Despite his earnest and heart-felt political opinions, Bragg never comes across as preachy or condescending. At one point he stops the show to discuss an event that happened at his last gig in Cardiff at the Tramshed, where a heckler asked Bragg why he was drinking from a disposable plastic bottle. Bragg showed us (and indeed that very heckler, in attendance tonight) that he had learnt from this and now uses a Gig Swig reusable bottle while encouraging other musicians to do the same. It is this type of genuine activism and openness to being challenged that makes Bragg an excellent champion of left wing causes. While not the greatest singer or guitar player, Bragg’s strengths lie in his excellent song writing. Poignant lyrics, which open your eyes to the possibility of and need for change, are an excellent way of reminding people what can be done together. Bragg confesses in the gig that music cannot change the world – but what it can do is give you an outlet to inspire others to change things in other ways. The motto of the Bragg curated Left Field at Glastonbury is “recharge your activism”; after this evenings powerful opening to the Festival of Voice it would be difficult not to feel rejuvenated. Inspiring and thought provoking, Voices of Protest is an excellent evening’s entertainment featuring two different but equally galvanizing artists.

Voices of Protest

Live Music

Donald Gordon Theatre, Wales Millennium Centre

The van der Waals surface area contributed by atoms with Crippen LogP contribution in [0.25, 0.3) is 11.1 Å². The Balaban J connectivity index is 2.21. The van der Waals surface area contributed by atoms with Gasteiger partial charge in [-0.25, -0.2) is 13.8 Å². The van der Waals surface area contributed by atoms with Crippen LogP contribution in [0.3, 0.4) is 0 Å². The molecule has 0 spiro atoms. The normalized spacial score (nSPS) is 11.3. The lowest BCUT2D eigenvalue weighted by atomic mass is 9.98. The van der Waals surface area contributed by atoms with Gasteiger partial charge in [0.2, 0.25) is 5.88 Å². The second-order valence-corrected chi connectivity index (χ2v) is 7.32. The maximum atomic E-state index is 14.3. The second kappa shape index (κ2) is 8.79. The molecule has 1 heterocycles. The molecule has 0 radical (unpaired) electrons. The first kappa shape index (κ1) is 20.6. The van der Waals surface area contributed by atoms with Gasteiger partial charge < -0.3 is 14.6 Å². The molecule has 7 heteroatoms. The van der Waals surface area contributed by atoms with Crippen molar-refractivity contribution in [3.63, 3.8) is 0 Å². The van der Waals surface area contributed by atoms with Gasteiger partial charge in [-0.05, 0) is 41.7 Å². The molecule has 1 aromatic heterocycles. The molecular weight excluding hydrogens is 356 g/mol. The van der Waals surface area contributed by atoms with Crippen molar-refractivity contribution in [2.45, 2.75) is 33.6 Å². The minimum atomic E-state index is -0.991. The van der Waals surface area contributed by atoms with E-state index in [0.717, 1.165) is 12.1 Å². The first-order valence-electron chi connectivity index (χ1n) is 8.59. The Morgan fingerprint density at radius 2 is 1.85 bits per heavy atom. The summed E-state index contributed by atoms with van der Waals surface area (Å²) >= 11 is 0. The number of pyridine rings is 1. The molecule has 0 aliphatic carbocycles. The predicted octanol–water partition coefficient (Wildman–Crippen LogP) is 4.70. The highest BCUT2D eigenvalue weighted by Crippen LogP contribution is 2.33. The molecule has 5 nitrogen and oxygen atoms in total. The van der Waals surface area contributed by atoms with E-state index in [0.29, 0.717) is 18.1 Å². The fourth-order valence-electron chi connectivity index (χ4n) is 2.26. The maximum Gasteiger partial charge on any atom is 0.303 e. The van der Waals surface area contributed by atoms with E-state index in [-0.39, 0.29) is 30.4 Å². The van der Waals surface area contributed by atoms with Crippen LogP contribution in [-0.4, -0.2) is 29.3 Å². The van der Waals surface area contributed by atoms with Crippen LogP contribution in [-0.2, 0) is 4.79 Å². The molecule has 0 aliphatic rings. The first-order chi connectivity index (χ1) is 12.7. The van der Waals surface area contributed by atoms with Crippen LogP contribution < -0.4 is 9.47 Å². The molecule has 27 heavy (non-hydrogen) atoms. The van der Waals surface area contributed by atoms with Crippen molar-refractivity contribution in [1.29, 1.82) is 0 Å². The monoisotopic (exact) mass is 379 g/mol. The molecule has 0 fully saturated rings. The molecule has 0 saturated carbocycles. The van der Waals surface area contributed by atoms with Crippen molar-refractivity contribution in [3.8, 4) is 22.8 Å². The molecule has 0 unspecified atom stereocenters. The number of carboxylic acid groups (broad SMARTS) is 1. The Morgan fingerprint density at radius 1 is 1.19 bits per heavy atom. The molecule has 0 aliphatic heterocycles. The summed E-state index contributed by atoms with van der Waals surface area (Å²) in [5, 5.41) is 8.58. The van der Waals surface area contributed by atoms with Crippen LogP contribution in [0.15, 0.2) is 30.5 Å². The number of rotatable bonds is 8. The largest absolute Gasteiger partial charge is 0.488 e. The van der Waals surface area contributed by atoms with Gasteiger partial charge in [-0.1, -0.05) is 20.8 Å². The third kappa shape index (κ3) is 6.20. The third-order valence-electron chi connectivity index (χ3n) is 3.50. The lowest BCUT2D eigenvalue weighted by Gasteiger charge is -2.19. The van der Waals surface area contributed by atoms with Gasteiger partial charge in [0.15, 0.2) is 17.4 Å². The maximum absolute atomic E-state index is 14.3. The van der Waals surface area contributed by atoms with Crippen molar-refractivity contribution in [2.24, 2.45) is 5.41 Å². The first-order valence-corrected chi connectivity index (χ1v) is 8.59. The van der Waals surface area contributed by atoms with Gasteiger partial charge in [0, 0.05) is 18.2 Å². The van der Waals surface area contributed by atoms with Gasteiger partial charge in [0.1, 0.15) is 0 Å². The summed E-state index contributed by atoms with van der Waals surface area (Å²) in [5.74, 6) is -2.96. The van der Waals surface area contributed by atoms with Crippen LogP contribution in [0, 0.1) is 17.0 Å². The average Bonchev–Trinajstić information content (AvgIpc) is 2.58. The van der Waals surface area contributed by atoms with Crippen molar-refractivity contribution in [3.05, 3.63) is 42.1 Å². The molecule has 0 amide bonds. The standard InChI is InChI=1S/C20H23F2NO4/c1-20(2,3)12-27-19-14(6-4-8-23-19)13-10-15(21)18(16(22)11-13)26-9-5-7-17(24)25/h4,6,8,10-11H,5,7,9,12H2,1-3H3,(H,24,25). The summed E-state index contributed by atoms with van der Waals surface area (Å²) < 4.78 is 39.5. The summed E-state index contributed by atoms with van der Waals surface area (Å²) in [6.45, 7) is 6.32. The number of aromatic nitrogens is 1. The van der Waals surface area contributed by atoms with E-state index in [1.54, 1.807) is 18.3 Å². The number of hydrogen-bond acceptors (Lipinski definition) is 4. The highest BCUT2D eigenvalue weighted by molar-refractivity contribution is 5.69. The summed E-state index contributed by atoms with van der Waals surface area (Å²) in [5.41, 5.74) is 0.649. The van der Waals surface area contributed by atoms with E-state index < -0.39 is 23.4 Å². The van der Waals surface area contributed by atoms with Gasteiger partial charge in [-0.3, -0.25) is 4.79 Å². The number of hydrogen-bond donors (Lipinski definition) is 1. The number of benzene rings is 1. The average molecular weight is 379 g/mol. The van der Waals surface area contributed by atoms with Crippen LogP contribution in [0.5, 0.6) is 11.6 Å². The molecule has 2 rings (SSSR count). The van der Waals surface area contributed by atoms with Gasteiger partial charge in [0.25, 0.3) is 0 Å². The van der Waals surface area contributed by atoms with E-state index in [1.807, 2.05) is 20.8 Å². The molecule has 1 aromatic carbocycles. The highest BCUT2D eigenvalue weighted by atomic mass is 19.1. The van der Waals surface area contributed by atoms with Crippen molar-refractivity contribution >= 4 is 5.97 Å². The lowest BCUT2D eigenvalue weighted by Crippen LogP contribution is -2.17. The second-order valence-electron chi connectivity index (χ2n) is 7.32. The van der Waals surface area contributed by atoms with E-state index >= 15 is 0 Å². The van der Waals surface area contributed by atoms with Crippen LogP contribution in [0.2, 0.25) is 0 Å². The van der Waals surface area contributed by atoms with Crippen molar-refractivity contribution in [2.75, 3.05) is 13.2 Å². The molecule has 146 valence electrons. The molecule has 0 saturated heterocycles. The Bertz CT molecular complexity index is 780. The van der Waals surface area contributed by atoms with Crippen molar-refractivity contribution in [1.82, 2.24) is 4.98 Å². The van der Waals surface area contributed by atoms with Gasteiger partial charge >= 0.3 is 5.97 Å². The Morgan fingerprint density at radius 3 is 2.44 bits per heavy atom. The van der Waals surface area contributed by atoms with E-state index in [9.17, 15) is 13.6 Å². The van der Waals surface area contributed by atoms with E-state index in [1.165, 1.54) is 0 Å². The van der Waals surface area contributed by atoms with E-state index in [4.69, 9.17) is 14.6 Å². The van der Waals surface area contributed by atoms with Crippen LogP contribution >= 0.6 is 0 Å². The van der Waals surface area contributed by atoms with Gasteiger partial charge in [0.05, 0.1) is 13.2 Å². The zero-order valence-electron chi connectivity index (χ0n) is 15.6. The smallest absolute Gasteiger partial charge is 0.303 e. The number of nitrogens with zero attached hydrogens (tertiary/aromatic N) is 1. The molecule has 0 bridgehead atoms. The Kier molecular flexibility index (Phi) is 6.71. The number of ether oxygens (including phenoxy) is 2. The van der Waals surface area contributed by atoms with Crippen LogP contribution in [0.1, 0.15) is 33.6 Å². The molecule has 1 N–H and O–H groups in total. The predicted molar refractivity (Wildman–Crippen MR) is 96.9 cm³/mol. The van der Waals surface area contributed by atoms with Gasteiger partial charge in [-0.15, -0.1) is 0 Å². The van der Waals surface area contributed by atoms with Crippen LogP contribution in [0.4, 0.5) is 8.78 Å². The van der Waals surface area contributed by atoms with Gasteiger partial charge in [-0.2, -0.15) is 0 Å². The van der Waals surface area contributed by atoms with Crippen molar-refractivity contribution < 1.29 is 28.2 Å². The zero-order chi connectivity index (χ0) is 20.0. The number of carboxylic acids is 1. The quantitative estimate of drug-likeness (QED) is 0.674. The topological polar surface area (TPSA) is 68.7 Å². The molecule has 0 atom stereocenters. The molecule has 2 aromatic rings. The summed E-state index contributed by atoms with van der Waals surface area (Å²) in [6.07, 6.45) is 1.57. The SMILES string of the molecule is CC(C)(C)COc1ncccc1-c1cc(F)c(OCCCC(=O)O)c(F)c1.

7th June 2018

Billy Bragg & Nadine Shah

Part of the Festival of Voice – more info and tickets here

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Luke Seidel-Haas

 

Review Piaf! The Show Festival of Voice WMC by James Briggs

 

(4 / 5)

 

Cardiff welcomed one of France’s most famous singers in the form of ‘Piaf! The Show’ as part of the Festival of Voice event in association with ‘Directo Productions’. ‘Piaf! The Show’ celebrates the centenary of Edith Piaf’s birth and is a wonderful production  that sees French singer Anne Carrere filling the impeccably large boots of Edith Piaf. Edith Piaf holds very special memories for me as my family and I would regularly go on holiday to Jersey. When I was four I asked the hotel pianist if she would play Edith Piaf’s ‘Non, Je Ne Regrette Rien’. The pianist as well as my family were astounded at my request, but as we would return year after year to the same hotel every time I walked into the hotel the pianist would always play the song for me and even gave me some of my first ‘piano lessons’.